Older people are at high risk for developing heated-related illness because the ability to respond to summer heat can become less efficient with advancing years. Fortunately, the summer can remain safe and enjoyable for everyone who uses good, sound judgment. Heat stress, heat fatigue, heat syncope (sudden dizziness after exercising in the heat, heat cramps and heat exhaustion are all forms of “hyperthermia,” the general name given to a variety of heat-related illnesses. Symptoms may include headache, nausea, muscle spasms and fatigue after exposure to heat. If you suspect someone is suffering from a heat-related illness: • Get the victim out of the sun and into a cool place, preferably one that is airconditioned. • Offer fluids but avoid alcohol and caffeine. Water, fruit and vegetable juices are best. • Encourage the individual to shower, bathe or sponge off with cool water. • Urge the person to lie down and rest, preferably in a cool place. Heat stroke is especially dangerous for older people and requires emergency medical attention. A person with heat stroke has a body temperature above 104 and may have symptoms such as confusion, combativeness, bizarre behavior, faintness, staggering, strong rapid pulse, dry flushed skin, lack of sweating, possible delirium or coma. The temperature does not have to hit 100 for a person to be at risk for hyperthermia. Both an individual’s general health and/or lifestyle may increase the threat of a heatrelated illness. Health factors which may increase risk include: • Age-related changes to the skin such as poor blood circulation and inefficient sweat glands. • Heart, lung and kidney diseases, as well as any illness that causes general weakness or fever. • High blood pressure or other conditions that require changes in diet. For example, people on salt restricted diets may increase their risk. However, salt pills should not be used without first asking a consulting doctor. • The inability to perspire caused by medications including diuretics, sedatives, tranquilizers and certain heart and blood pressure drugs. • Taking several drugs for various conditions. It is important, however, to continue to take prescribed medication and discuss possible problems with a physician. • Being substantially overweight or underweight. • Drinking alcoholic beverages. Lifestyle factors also can increase risk, including extremely hot living quarters, lack of transportation, overdressing, visiting overcrowded places and not understanding weather conditions. Older people, particularly those at special risk, should stay indoors on especially hot and humid days, particularly when there is an air pollution alert in effect. People without fans or air conditioners should go to shopping malls, movie houses and libraries. Friends or relatives might be asked to supply transportation on particularly hot days. Many communities, area agencies, religious groups and senior citizen centers also provide such services as cooling centers. For a free copy of the National Institute on Aging’s AgePage on hyperthermia and other important health information, please contact the NIA Information Center at 1800-222-2225 or go to http://www.niapublications.org/agepages/hyperther.asp. The NIA is part of the Department of Health and Human Services’ National Institutes of Health. The NIA is the lead federal agency supporting and conducting biomedical, social, and behavioral research and training related to aging and the diseases and special needs of older people.
Exercise and Physical Activity: Getting FIT For Life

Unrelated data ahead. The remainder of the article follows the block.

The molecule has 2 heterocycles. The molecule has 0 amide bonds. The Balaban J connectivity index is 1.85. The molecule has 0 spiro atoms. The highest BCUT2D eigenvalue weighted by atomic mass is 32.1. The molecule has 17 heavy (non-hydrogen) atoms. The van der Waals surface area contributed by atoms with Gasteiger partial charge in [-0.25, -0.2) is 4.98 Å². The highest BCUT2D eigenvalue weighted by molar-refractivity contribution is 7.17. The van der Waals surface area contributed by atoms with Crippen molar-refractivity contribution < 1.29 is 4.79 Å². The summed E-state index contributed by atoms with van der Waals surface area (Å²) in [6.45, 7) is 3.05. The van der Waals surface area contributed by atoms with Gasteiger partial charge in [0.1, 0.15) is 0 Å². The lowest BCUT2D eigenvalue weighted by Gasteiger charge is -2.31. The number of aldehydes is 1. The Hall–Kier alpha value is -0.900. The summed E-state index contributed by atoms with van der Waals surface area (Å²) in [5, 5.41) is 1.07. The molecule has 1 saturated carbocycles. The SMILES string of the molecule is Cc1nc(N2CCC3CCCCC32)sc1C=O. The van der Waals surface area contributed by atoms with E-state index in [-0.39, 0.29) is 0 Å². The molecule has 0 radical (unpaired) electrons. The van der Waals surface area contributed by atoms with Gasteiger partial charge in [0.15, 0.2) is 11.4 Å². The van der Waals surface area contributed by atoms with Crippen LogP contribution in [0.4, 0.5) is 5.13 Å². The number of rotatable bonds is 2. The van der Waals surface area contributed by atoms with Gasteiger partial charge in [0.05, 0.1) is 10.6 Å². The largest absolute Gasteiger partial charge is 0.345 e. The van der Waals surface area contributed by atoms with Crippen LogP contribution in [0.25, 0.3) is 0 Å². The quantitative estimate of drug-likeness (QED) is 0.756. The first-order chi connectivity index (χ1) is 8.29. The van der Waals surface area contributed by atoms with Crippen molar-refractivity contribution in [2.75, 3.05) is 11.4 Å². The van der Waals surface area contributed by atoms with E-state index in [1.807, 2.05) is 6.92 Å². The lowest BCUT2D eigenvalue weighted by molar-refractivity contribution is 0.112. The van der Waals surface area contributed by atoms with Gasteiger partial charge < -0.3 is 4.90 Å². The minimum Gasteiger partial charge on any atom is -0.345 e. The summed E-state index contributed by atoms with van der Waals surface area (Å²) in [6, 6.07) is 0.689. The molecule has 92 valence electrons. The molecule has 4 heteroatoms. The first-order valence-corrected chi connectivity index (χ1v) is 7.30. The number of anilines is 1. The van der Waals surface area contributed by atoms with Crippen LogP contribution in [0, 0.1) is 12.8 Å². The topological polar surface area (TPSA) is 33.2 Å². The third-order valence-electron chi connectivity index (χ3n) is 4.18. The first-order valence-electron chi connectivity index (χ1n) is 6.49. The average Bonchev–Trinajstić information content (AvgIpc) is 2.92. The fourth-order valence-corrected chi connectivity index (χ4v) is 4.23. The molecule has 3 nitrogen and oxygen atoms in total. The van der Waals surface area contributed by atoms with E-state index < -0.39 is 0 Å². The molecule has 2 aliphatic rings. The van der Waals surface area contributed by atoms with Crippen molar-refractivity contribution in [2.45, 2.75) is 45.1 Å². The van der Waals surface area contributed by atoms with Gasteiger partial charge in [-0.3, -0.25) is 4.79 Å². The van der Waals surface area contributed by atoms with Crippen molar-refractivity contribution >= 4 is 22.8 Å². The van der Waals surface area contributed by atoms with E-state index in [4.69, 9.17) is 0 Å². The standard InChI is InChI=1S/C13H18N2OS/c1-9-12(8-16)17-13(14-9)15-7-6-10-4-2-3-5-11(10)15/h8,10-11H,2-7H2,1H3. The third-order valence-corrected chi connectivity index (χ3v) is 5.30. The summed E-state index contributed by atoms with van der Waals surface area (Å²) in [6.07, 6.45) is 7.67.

“After walking on a treadmill at the local community center, I knew I’d be happier outside. So, I got a step counter and started walking in my neighborhood. Since then, I’ve seen yellow tulips bloom in spring and red dogwood leaves drop in fall. I always come home with more energy and happy to go on with the rest of the day.” Marian (age 77) “Both my wife and I have heart problems. About 2 years ago, we joined our local health club, where we do both endurance and strength training exercises. On the off days, we walk near our house. It’s been life-saving for us.” Bob (age 78) These older adults are living proof that exercise and physical activity are good for you, no matter how old you are. In fact, staying active can help you: •Keep and improve your strength so you can stay independent. •Have more energy to do the things you want to do. •Improve your balance. •Prevent or delay some diseases like heart disease, diabetes, breast and colon cancer, and osteoporosis. •Perk up your mood and reduce depression. You don’t need to buy special clothes or belong to a gym to become more active. Physical activity can and should be part of your everyday life. Find things you like to do. Go for brisk walks. Ride a bike. Dance. Work around the house. Garden. Climb stairs. Swim. Rake leaves. Try different kinds of activities that keep you moving. Look for new ways to build physical activity into your daily routine. Four Ways to Be Active To get all of the benefits of physical activity, try all four types of exercise – 1) endurance, 2) strength, 3) balance, and 4) flexibility. 1.Try to build up to at least 30 minutes of activity that makes you breathe hard on most or all days of the week. Every day is best. That’s called an endurance activity because it builds your energy or “staying power.” You don’t have to be active for 30 minutes all at once. Ten minutes at a time is fine. How hard do you need to push yourself? If you can talk without any trouble at all, you are not working hard enough. If you can’t talk at all, it’s too hard. 2.Keep using your muscles. Strength exercises build muscles. When you have strong muscles, you can get up from a chair by yourself, you can lift your grandchildren, and you can walk through the park. Keeping your muscles in shape helps prevent falls that cause problems like broken hips. You are less likely to fall when your leg and hip muscles are strong. 3.Do things to help your balance. Try standing on one foot, then the other. If you can, don’t hold on to anything for support. Get up from a chair without using your hands or arms. Every now and then walk heel-to-toe. As you walk, put the heel of one foot just in front of the toes of your other foot. Your heel and toes should touch or almost touch. 4.Stretch. Stretching can help you be more flexible. Moving more freely will make it easier for you to reach down to tie your shoes or look over your shoulder when you back the car out of your driveway. Stretch when your muscles are warmed up. Don’t stretch so far that it hurts. Who Should Exercise? Almost anyone, at any age, can do some type of physical activity. You can still exercise even if you have a health condition like heart disease or diabetes. In fact, physical activity may help. For most older adults, brisk walking, riding a bike, swimming, weight lifting, and gardening are safe, especially if you build up slowly. But, check with your doctor if you are over 50 and you aren’t used to energetic activity. Other reasons to check with your doctor before you exercise include: •any new symptom you haven’t discussed with your doctor •dizziness or shortness of breath •chest pain or pressure, or the feeling that your heart is skipping, racing, or flutFIT SEE PAGE 37 JUNE 2010 HEALTHWISC 35